The Film & More
David McCullough, Series Host:
Good evening and welcome to The American
Experience. I'm David McCullough.
We like to think -- we boast, we complain -- that we live in a time of
incredible technological change. And we do.
But consider what happened in that expansive American era of the late
nineteenth century, in the years after the Civil War. All at once, in a
great inventive surge came the light bulb, the refrigerator, electric street
cars, barbed wire, the typewriter, the elevator, skyscrapers, the horseless
carriage -- all in about thirty-five years, plus one other extremely important
contribution, that would change our whole way of talking to each other, the
telephone, which is our story tonight.
Two young men in their twenties working in Boston thought they were on to
something. Neither Alexander Graham Bell nor his assistant, Thomas Watson, was
a trained scientist or a practical electrician. But Bell, a Scottish
immigrant, knew a great deal about the phenomena of sound. Both were
exceptionally resourceful and bright and as important as anything was the
spirit of the times, the whole climate of invention in which they worked, one
new idea coming after another on all sides and nearly every good idea leading
to another. It was an exhilarating time to have been in the thick of it. The
telephone itself would inspire the phonograph, refine the radio, and pave the
way to talking pictures. The world was not to be the same again. One small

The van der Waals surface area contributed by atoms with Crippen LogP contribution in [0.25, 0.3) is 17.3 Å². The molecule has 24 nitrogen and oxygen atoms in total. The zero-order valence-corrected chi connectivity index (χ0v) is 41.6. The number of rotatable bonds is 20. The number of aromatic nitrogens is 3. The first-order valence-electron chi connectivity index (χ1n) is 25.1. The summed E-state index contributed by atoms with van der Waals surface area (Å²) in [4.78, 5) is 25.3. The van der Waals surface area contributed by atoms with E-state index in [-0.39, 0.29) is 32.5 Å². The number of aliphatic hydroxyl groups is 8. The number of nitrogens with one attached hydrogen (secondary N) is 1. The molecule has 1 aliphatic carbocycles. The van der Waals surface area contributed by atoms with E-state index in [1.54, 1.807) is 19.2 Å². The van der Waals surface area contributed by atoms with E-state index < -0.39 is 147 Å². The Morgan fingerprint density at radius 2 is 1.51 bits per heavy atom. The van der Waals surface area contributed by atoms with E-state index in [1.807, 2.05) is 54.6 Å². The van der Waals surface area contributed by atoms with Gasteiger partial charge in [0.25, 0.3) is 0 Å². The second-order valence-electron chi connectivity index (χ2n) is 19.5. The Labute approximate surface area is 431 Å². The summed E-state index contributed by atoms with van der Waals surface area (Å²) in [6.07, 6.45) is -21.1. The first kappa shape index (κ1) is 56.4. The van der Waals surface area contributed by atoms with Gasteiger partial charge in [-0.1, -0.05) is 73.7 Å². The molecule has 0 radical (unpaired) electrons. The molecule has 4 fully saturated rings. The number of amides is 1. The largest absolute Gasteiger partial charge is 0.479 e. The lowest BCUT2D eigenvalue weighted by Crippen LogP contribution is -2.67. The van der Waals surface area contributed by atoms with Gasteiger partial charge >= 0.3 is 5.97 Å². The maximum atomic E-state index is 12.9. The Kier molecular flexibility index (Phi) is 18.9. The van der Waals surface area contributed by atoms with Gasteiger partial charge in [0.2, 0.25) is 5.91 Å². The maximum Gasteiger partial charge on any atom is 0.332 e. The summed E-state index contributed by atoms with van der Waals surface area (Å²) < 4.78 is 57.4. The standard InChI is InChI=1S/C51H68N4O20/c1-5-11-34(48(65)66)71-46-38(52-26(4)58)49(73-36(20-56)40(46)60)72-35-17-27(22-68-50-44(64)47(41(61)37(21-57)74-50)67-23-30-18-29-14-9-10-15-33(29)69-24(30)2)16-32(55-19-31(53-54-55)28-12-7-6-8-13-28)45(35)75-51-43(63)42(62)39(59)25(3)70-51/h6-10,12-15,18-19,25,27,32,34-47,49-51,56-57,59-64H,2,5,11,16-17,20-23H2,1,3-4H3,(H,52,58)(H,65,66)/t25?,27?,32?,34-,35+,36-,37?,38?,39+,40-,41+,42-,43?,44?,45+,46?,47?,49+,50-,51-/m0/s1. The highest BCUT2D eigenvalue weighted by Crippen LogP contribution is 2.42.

contrivance considered at first to be a toy became almost overnight universally
indispensable. The Telephone.
Narrator: Philadelphia, 1876. America turned one hundred and the grand
Centennial Exposition was its birthday party. The Liberty Bell welcomed
visitors, and the American public got its first glimpse of a statue destined
for New York Harbor. A Pittsburgh pickle merchant introduced a tomato sauce
that was 29% sugar, and a local pharmacist named Charles Hires took a friend's
advice and changed the name of his new "herb tea." A huge Corliss steam
engine powered the exhibits, which were lit by electric lights -- something
most people hadn't seen.
The Centennial boasted a wealth of extraordinary exhibits, but no one
anticipated the most extraordinary of them all.
STILLS: Exterior Centennial Main Building, Liberty Bell on railroad
car, Statue of Liberty Arm, Heinz Catsup Bottle, Hires Rootbeer ad, Corliss
steam engine, and Interior Centennial Main Building.
Narrator: It was a device called the "Harmonic Telegraph," and would
forever revolutionize the way the world communicates. Its name would have to
be changed, of course; it would become the more comfortable "telephone," from
the Greek, meaning "far speaking."
It was exhibited by a 29-year-old teacher from Boston who'd never invented
anything before. Three months earlier he had been issued a patent for his
device. A week later, he actually made it work. This inventive schoolteacher
was Alexander Graham Bell. He was the third generation of Bells to center his
life on the phenomenon of sound, with a passionate interest in the education of
Early on June 18, 1876, the tired, overworked Bell was convinced by his pupil
-- and wife-to-be -- to take the train to the Philadelphia Centennial.